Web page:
As a young man, my dad had a large original oil painting hanging in his apartment. It depicts a vase full of cheerful, daisy-like flowers painted in the hallmark colors and character of the early 70s: loud, gaudy and stylized; it’s a fitting tribute to the culture of that era.
Years later the painting found a prominent place on our family room wall. Despite its brash style, my mom managed to coordinate it with the décor in a tasteful way. It represents a very specific time from my childhood, conjuring up memories like a window back to the past. It’s not exactly beautiful or museum-quality, but I love that painting.
Now that I’m married with children, I have the painting here with us, but can’t seem to integrate it anywhere. I’ve tried out various rooms with no success – it’s just too big and gaudy. But I have no intention of getting rid of that painting, because it was my dad’s and reminds me of him. As he slips away and we lose him in stages to Alzheimer’s disease, I’m holding on…I don’t want to let go.
Recently my mom reminded me of a memory album gifted to my dad by his co-workers upon his retirement. It took on new meaning in light of his current mental and physical decline. The album contains many fun pictures of Dad with the staff, along with their well wishes and moving tributes. The notes express gratitude and consistently cite his integrity, knowledge, kindness, sense of humor, and faith.
One tribute stands out; it reads in part:
“Without trying you taught me what type of supervisor I wanted to be. In all things you led by example, with integrity and honesty. ‘Being true to your beliefs’ was inherent in everything you did. Even at difficult times when it would have been easier to go with what was easiest you chose what was right. It’s that integrity, that love for truth, of doing things thoroughly and right that shaped our friendship. Because of you, today most importantly I know how to stand against the tide for what I believe is right and true. Where do exceptional mentors go when they leave their training ground? They go on to shape God’s world in a different place. They go on to walk the Word in action and deed.”
I’ll keep Dad’s painting to help me remember him, even if I can’t find a wall to hang it on, but these tributes offer a clearer, more precious window into his character. He loved his family, friends and community and he loved and served the Lord. He certainly had faults and shortcomings, but in his quiet, humble way he honored Jesus and shared his faith. Dad has always been a man of principle who worked hard, upheld high standards and led by example. His influence was significant and appreciated; I’m so proud of him. Alzheimer’s disease may steal my dad’s memory and function, but it can’t erase his legacy or worth and will never compromise his salvation for eternity.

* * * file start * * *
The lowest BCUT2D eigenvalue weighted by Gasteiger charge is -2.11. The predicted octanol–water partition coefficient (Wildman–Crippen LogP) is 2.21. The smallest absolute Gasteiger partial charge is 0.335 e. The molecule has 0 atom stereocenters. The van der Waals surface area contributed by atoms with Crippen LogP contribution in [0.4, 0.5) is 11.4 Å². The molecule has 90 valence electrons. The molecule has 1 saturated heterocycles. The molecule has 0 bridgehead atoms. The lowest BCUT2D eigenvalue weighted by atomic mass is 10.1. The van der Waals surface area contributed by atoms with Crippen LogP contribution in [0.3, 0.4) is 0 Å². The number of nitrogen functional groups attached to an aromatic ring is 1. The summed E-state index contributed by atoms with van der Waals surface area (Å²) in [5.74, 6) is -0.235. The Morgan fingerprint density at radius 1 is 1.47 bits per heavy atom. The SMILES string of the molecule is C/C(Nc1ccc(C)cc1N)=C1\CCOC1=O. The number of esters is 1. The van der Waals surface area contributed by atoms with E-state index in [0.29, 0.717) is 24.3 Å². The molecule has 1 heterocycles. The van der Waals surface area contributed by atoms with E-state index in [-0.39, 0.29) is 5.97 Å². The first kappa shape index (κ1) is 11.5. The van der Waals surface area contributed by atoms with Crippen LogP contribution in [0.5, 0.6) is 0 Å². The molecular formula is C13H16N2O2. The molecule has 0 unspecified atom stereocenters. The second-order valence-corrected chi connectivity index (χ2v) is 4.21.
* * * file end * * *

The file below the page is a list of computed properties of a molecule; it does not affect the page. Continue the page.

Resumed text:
I’ve spoken with many friends and acquaintances who have cared for or lost family members to Alzheimer’s or other forms of dementia. Their support and insights have been comforting and valuable, and I’m grateful. Many are fellow Christians who have prayed with me and are praying for my family. Writing to honor my dad has been cathartic for me, but I pray it may also be as much of an encouragement to others as these friends have been to me.
Grieving together with my family as we deal with Dad’s decline is the hardest thing I’ve ever gone through. We try to prepare for loss, try to let go, but we’ll never really be ready. By God’s grace we are learning to navigate. We talk a lot about trusting Him and what it means for Christians to persevere. Even though we may suffer, God is sovereign, in control and has our best interests in mind: “And we know that for those who love God all things work together for good, for those who are called according to his purpose” (Romans 8:28, ESV).
Jesus warns that we can expect to have hardship, but He also offers encouragement by reminding us that we can endure through His grace: “I have said these things to you, that in me you may have peace. In the world you will have tribulation. But take heart; I have overcome the world” (John 16:33).
Paul reminds us that suffering produces endurance, character and hope: “Not only that, but we rejoice in our sufferings, knowing that suffering produces endurance, and endurance produces character, and character produces hope, and hope does not put us to shame, because God’s love has been poured into our hearts through the Holy Spirit who has been given to us” (Romans 5:3-5).
The ultimate example of perseverance was Jesus: He persevered through persecution against Him by sinners (like ourselves), enduring the cross for the sake of the coming rewards: “looking to Jesus, the founder and perfecter of our faith, who for the joy that was set before him endured the cross, despising the shame, and is seated at the right hand of the throne of God (Hebrews 12:2).
Christians: we find hope to endure suffering by trusting in the rewards promised to us by our faithful God. I pray as Paul wrote in 1 Corinthians 1:8, that Christ will “sustain you to the end, guiltless in the day of our Lord Jesus Christ.” Amen.